Inconsistencies and ambiguities in the Ohio Dormant Minerals Act, Ohio Revised Code § 5301.56 (the “ODMA”), set the stage for legal battles that are just beginning.  Oil and gas operators may get caught in the crossfire.

Operators need to be aware of at least one glaring inconsistency in the current version[1] of the ODMA that makes it difficult to accurately identify mineral interest holders in certain situations.  This inconsistency could render a lease meaningless, and make a lessee a trespasser, if the lease is not signed by the right party. 

A General Description of the ODMA

The current version of the ODMA became effective June 30, 2006.  It outlines how and when surface owners may declare severed mineral interests “abandoned” and have the mineral interests reunified or merged with the surface estate. The ODMA refers to the owner of a surface estate as “Owner,” and to the owner of a severed mineral interest as “Holder.”

The statute imposes a twenty (20) year “use it or lose it” format.  The ODMA requires a Holder to have used or preserved a mineral interest within a twenty year look back period or the mineral interest becomes ripe for abandonment proceedings.   The ODMA exempts coal interests and mineral interests owned by government entities from ever becoming abandoned.

Abandonment proceedings begin when an Owner serves a Holder with a notice of the Owner’s intent to declare the mineral interest abandoned.  After a specific waiting period, if the minerals are ripe for abandonment, the Owner can file an “affidavit of abandonment” in the county recorder’s office and ask the recorder to note the record that the severed mineral interest is abandoned.

A Holder can keep a mineral interest from being abandoned by recording a ”claim to preserve a mineral interest.”  ORC § 5301.56(C).  The proper timing of this claim to preserve a mineral interest is at the heart of the inconsistency in the ODMA.

When to Beware of Possible ODMA Problems

First, the ODMA only applies to mineral interests that are severed from the surface estate.  Consequently, operators should exercise caution anytime a title search reveals that a potential lessor is the holder of a mineral interest that is, or was, severed from the surface estate.

Next, there is an internal inconsistency in the ODMA between the provision that allows an Owner to abandon a dormant mineral interest, and the provision that authorizes a Holder to file a claim to preserve a mineral interest.  Thus, an operator needs to be extremely careful anytime a title search reveals an affidavit that purports to preserve a mineral interest.

What is Inconsistent

The ODMA provides, “any mineral interest . . . shall be deemed abandoned and vested in the owner of the surface . . . if [the Owner serves the Holder with a notice of intent to abandon, and timely records an affidavit of abandonment] and . . . [the mineral interest has not been used or preserved in the twenty years immediately preceding the date when notice was served].”  ORC §5301.56(B).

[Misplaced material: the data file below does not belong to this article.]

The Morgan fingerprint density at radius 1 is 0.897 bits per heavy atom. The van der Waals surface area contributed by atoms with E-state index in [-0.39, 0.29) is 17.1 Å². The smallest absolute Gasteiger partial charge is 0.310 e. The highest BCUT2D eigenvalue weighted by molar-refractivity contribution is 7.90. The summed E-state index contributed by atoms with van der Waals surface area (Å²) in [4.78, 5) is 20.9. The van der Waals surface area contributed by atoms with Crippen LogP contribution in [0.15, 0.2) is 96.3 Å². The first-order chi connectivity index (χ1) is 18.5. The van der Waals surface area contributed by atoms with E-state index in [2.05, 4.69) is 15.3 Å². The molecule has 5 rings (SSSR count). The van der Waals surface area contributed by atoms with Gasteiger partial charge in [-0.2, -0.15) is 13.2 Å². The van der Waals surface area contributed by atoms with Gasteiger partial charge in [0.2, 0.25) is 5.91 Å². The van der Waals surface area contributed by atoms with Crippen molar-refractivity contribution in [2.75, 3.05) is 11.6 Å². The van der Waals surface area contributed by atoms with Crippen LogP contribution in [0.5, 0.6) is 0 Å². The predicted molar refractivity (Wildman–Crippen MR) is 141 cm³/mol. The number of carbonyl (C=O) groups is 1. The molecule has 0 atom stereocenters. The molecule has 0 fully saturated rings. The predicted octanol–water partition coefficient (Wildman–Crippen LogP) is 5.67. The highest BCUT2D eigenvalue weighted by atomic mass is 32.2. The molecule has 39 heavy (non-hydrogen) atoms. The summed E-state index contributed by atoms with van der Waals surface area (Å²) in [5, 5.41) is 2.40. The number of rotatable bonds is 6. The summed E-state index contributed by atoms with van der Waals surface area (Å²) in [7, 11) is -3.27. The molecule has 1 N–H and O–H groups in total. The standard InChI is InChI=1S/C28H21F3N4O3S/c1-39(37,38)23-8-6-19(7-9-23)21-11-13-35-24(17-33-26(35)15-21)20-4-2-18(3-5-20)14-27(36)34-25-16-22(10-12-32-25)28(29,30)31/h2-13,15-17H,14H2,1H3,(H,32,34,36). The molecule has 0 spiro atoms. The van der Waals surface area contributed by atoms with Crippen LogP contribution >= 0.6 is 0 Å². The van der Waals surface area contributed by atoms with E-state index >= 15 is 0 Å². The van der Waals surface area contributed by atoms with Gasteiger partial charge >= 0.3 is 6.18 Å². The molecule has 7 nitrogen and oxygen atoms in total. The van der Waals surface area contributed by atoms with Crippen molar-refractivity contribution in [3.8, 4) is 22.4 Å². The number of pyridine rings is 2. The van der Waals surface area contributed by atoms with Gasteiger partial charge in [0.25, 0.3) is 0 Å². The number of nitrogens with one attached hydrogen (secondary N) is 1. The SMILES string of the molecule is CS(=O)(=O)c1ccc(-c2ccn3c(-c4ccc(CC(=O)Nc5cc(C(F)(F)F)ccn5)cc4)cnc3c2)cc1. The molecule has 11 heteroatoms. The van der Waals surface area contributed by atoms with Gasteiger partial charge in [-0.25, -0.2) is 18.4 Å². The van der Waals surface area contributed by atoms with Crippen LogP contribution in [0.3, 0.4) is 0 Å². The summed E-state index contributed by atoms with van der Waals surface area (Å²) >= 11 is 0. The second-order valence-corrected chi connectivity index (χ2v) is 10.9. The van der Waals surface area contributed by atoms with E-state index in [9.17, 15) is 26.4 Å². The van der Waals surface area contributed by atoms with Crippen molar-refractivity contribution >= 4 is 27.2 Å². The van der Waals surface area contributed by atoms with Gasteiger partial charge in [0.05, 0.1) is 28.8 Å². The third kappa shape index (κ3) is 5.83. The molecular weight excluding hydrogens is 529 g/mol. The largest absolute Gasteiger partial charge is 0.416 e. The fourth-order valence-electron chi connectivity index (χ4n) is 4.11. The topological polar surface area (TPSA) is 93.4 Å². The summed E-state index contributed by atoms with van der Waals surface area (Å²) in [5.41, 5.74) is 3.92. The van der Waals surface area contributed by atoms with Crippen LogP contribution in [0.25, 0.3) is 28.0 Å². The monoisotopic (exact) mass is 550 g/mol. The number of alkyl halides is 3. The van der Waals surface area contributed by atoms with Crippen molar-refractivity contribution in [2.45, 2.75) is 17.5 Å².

The above-cited provision establishes an Owner’s right to declare a mineral interest abandoned and it establishes a cut-off date for the twenty year look back period: the date is when the Owner serves the Holder with the notice of intent to declare the mineral interest abandoned.

However, ORC §5301.56(H)(1)(a) seems to contradict this cut-off date by permitting a Holder to file a claim to preserve a mineral interest after being served with the Owner’s notice of intent to abandon.  ORC §5301.56(H) provides:

(H)(1)  If a holder . . . claim[s] that the mineral interest that is the subject of [a notice of intent to declare the mineral interest abandoned] has not been abandoned, the holder . . ., not later than sixty days after the date on which the notice was served . . ., shall file in the office of the county recorder . . . one of the following:

(a)        A claim to preserve the mineral interest . . . ;

(b)        An affidavit that identifies an event described in division (B)(3) of this section that has occurred within twenty years immediately preceding the date on which the notice was served or published . . . .

The inconsistency between ORC §5301.56(B) and ORC §5301.56(H) has encouraged Holders to record claims to preserve a mineral interest even after they were served with the Owner’s notice of intent to abandon the mineral interest.  Of course, those Holders then often attempt to lease their property to unsuspecting operators.

Operators May Be Taking Worthless Leases

Lessees or operators who clear title without a full investigation of the facts surrounding a claim to preserve a mineral interest are assuming the risk that they may be taking leases from lessors who do not own a mineral interest.

An operator/lessee who takes a lease in reliance on a claim to perserve a mineral interest may be in for quite a shock when the Owner files suit to quiet title to the mineral interest.  Faced with such a lawsuit, an operator should have counsel try to prove (1) why the mineral interest was not ripe for abandonment, (2) how the requirements of the ODMA were breached, (3) why the Owner should be estopped from denying the lease, or (4) what damages can be recovered from the lessor.

Who will prevail in an action to quiet title depends upon the facts of each case and a careful analysis of the ODMA.  But, an operator can avoid the uncertainty and cost of litigation by exercising caution and consulting with an attorney anytime it discovers a claim to preserve a mineral interest in the chain of a potential lessor’s title.